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July 11, 1997updated 05 Sep 2016 12:02pm


By CBR Staff Writer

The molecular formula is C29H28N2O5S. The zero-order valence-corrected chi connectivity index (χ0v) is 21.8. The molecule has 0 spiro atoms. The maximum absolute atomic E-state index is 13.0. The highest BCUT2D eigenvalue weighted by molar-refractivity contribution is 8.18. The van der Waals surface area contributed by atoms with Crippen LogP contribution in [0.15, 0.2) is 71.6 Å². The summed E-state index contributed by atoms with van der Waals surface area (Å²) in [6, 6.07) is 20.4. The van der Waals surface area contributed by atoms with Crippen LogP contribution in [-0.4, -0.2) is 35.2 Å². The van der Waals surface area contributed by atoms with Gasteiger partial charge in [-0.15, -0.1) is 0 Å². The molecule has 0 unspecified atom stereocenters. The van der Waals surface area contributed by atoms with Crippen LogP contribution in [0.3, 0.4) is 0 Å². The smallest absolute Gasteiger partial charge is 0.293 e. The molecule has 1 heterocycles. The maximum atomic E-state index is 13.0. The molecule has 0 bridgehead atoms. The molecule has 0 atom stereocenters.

Cambridge, UK-based Cadcentre Plc is one of an increasing number of UK companies to be hit by the strength of the pound at the moment. The company’s management was seriously disappointed with its results which dampened what was otherwise a very good year indeed. On the plus side, the three-dimensional computer-aided design company is seeing ever increasing opportunities coming through from its Windows NT offerings, and it looks like it will give the competition a run for its money. Cadcentre saw revenues for the year to March 31 rise 22% to 17.3m pounds, and pre-tax profits were up 6.5% at 1.8m pounds. These included a 138,000 pound charge the company found it had to pay as a penalty for re-paying a shareholder loan early as a condition of last year’s flotation (CI No 3,036). Chief executive Crispin Gray said the effects of the exchange rate knocked around 600,000 pounds off revenues. International sales in local currencies had otherwise been very strong, he said, with US sales up 40% and German sales up 60%, but the rise in sterling took the gloss away. To compensate for the lost revenues, the company has had to trim costs in Cambridge, and says it has laid off some of its contract development staff. Gray says the company has always had a pool of staff on short term contracts and he claims the company’s core products and services will not be affected. Extra work carried out for specific customers may be put off or delayed, but he says the measures have more or less compensated for the currency shortfall. Cadcentre has also seen research and development as a percentage of sales fall to about 15%, but this reflects the growth in sales, and the company says this is now about the right percentage to sustain healthy growth. Last year saw more new customers than ever before, and the company also benefited from the knock-on effect of a major contract with Swiss chemicals and pharmaceuticals firm Merck AG, where a number of Merck suppliers were also encouraged to use Cadcentre software. Most of Cadcentre’s products are now up on Windows NT, and this has opened its market to a far wider user base, with systems running on much cheaper personal computers. Cadcentre’s major competitor, Integraph Corp, which also supplies hardware, has been selling NT machines into its customer base, and this now enables Cadcentre to offer its software to users that were formerly tied in to Integraph’s proprietary hardware. Since the start of this year, it has signed 15 new customers. The company finished the year with 1.8m pounds in the bank and no debts. It will pay a final dividend of 1.6 pence.

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